I don’t want to give the impression that I was pampered growing up. I did a lot of chores, but for some reason, mopping the floor wasn’t one of them. 

In my twenties and thirties, I managed to get by in the flats I rented by (infrequently) sweeping and hoovering. Latterly, I bought a streamlined version of a mop made by Vileda, which looked like it had been designed for people like me (professionals who can’t really be bothered). Except it wasn’t what you would think of as a proper mop. It didn’t come with a bucket, anyway. 

So it wasn’t until this last year that I bought a proper mop and bucket for the first time (also from Vileda – this is not advertising, just a coincidence). And I was struck, after my first experience, how pleasurable I found it.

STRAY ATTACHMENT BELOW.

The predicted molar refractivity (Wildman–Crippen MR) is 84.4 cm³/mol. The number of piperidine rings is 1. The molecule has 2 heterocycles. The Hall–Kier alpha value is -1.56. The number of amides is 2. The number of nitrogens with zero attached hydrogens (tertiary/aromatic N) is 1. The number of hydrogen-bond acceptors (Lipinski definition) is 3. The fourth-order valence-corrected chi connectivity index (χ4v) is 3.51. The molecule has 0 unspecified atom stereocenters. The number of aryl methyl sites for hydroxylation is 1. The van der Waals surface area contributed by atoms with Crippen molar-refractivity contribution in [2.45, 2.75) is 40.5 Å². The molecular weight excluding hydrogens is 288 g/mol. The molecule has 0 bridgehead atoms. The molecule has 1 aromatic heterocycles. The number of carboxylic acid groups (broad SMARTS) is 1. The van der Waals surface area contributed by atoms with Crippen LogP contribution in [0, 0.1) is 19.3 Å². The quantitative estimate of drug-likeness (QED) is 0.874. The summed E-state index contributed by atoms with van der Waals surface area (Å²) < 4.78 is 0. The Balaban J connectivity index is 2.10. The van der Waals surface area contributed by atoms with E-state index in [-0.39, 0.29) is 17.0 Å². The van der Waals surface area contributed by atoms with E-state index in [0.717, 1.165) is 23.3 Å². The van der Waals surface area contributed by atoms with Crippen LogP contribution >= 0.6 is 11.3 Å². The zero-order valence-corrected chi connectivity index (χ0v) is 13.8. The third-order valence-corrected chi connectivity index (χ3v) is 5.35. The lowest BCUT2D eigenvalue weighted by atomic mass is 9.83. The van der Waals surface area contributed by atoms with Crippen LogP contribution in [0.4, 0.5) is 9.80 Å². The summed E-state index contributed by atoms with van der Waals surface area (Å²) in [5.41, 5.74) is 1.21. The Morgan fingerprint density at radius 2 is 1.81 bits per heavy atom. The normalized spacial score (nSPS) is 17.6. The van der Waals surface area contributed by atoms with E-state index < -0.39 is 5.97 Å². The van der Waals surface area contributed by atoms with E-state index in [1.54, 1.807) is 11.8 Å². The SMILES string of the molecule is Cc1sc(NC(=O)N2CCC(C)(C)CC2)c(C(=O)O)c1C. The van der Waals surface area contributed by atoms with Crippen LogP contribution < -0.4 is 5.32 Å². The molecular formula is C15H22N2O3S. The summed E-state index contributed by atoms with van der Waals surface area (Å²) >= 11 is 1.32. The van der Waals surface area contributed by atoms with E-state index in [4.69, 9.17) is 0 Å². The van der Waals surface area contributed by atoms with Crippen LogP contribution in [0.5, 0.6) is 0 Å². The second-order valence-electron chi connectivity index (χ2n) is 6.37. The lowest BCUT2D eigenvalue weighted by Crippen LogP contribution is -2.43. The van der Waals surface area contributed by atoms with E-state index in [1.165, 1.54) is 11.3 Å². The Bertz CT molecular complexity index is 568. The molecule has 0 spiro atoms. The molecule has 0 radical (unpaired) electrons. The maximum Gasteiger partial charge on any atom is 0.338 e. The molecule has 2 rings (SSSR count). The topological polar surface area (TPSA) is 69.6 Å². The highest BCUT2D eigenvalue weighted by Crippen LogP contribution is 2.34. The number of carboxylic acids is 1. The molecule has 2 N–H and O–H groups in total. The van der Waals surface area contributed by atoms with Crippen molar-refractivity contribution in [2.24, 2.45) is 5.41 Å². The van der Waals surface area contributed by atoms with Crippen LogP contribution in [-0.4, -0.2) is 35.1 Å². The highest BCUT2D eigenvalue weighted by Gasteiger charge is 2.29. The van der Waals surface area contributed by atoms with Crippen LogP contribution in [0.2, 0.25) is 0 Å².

Occasionally (like now) I think about this. It makes me wonder. Most people think of it as a labour, a tiresome but expedient task, and one that, with the right means, might be outsourced to a professional cleaner. But having spent several months soaking up the dirt from my kitchen floor, I can say there’s no way I would relinquish the job. 

I try to analyse it, but it resists. There’s something about the mop itself. The ringing it out, then slopping more water on the floor. Then there’s something about the movement of it; the steady, metronomic shuffle across the faux-pine lino. 

In much the same way I find my mind drifting off to an internal, ethereal plain when I am immersed in a book, or coursing on autopilot through a long walk, mopping the floor releases me into the carefree, unconscious pulse of things. I feel at my most ‘Winnie-the-Pooh’. 

When I am mopping I ‘just am’; all the crass, unimportant thrusting neuroticism of the modern world and its overwrought ambitions, vanishes before the simple beat of life. 

There is pleasure in simple things. 

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